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Stillwater Township Sussex County NJ from

Complied and Edited by: Edward A. Webb 1872

This township is contiguous to Warren County, which forms it southern border. It is wedge-shaped, its apex pointing due north towards Sandyston. The Blue mountains on the west separate it from Wallpack. It has Hampton and Green on the east and southeat. Its extreme length from north to south is ten miles, and it's greatest width six and a half.

Originally it was included in Hardwick, but in the year 1824, when Warren County was erected, it was made a separate township and received its present name. Its surface is throughout uneven, and in some parts rough and mountainous but the land is fertile, and well suted for the raising of all kinds of grain and farm produce. Swartswood Pond, near the centre of the township is a beautiful sheet of water about three miles long by one wide. It was first called Swartwout's from a man of that name who had a farm near by. At the time of the Frendch and Indian wars this man was brutally tortured to death by Indians. Besides this large pond there are numerous smaller ones. These together with the Paulinskill river and its tributaries abundantly water this township.

The Villages are Stillwater, Fredon, Middleville, Swartswood, and a cluster of houses in the southwestern corner of the township named Gratitude.

The site of the present village of Stillwater was bought and first settled by John P. Burnhardt and Casper Shafer, in the year 1742; after them came the Wintermutes, Mains, Staleys and others, principally Germans, who settled in the valley of the Paulinskill, some of whom afterwards moved off into other sections of the country. Mr. Shafer erected the firest mill at this place, and as it was the only mill for many miles around, it was resorted to from far and near.

The difficulties which attended the getting of their grain to mill were very great, as the roads were simply paths through a continuous forest. Wagons were not then used. The grain was brought on horses led over the mountains, for many miles; and the flour carried back in the same way. This mill was at first very simple in its construction, and could only grind four or five bushels a day. As the business increased a large one was erected, after which flour ground here was shipped down the Paulinskill to the Delaware, and thence to Philadelphia. But the construction of other mills below on the Paulinskill soon cut it off from this source of trade.

A German church was erected here in 1771 on ground set apart for it, and for a cemetary, a number of years before, by Mr. Burnhardt on of the first persons buried in this cemetery. In 1775 a fulling mill was erected here by Peter Wintermute, about a half a mile below the village.

At one time Stillwater was weriously talked of as the most suitable place for the county seat and for the erection of the county buildings, but Newton was finally decided upon, at the present time there is in the place a large grist mill, one or two stores, an hotel, a Presbyterian church, a Methodist church, and fifteen or twenty dwellings. Stillwater wants the facilities of a railroad to make it a thriving village.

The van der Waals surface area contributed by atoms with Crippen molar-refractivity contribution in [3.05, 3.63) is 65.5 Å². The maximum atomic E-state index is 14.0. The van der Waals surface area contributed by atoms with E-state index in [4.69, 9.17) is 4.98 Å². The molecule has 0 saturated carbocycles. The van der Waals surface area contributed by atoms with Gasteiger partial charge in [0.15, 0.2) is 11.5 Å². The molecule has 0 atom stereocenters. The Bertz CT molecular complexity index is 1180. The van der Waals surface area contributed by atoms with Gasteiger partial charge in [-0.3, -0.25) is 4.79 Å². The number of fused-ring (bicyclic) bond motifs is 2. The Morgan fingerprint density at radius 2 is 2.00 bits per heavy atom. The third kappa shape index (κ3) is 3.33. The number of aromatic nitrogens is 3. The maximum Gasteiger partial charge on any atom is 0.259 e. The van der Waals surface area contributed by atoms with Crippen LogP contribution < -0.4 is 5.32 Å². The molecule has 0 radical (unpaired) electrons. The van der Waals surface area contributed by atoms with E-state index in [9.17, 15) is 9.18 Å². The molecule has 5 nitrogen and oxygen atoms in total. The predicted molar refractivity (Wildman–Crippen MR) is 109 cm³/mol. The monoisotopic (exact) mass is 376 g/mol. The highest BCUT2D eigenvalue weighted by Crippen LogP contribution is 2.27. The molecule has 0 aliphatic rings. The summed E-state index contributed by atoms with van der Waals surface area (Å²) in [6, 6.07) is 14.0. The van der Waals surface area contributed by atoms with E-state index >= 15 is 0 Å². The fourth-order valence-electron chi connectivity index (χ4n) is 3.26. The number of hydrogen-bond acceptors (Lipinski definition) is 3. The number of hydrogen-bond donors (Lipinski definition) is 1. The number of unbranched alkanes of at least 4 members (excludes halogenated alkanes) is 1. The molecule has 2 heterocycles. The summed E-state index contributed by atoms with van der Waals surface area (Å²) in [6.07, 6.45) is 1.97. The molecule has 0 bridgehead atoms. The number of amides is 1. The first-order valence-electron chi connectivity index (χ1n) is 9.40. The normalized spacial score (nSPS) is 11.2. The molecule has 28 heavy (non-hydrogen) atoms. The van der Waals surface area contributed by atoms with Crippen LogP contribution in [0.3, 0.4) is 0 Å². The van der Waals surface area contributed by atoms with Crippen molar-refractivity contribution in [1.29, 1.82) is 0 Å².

The first church erected in what is now Stillwater Township, was a stone building about 35 by 40 feet with galleries on three sides, bearing date 1771. It was a Union enterprise. One branch was of German Lutherans, and the other of German Calvinists. These constituted the church. They do not appear ever to have had a pastor, but were supplied with occasional preaching until 1816, when they were taken under the care of the Classis of New Brunswich, and supplied till 1823, when they transferred to the Presbytery of Newton. The present church edifice was erected in the year 1838. Size, 36 by 45 feet; with 20 feet front pillars, and a gallery on three sides, at a cost of $2,220. The parsonage, one and a half stories high, twenty-six feet front, by some fifty deep, cost about $2,000. The present pastor Rev. T. B. Condit, after about two years labor was installed in Jun, 1839.

Is a post village situated in the southeastern corner of the township. The short low range of hills which separates this township from Green, lies just to the east of this village. It is on the stage road from Newton to Blairstown in Warren County, about fout miles from the former place. The stage and mail route from Newton to Flatbrookville also passes through Fredon.

The "Fountain House" here is a fine, large, well-furnished hotel.

The church is used during the week for a school. The attendance on the Sabbath is always very large.

The population of Fredon is about 150.

This place, about two miles north of Stillwater, is a small post village of about twenty or thirty inhabitants. It contains a hotel and store, and a good-sized building which has been leased at various times for different mechanical purposes.

It is situated on a branch of the Paulinskill, half a mile from Swartswood Pond.

Swartswood or Paterson, as it was called, is on the northwest boundary of Swartswood Pond, near the line which separates this township from Hampton. It contains a store, a cooper and two blacksmith shops, an hotel and a saw-mill. There are also here two churches - Methodist and Presbyterian.

During the summer months pleasure and fishing boats are in constant demand on the pond by parties visiting the place.


In the year 1833 a house was dedicated and a congregation organized known as the Second Presbyterian Church of Stillwater. It was placed two and a half miles northwest of the present building. Owing to the unfavorable locality the building has been abandoned and the congregation dissolved. The present church edifice was erected in 1855, size 32x42 at a cost if $2,250. It was organized in December, 1853, by a committee from Newton Presbytery. It has had no pastor but has been chiefly supplied by Rev. T. B. Condit.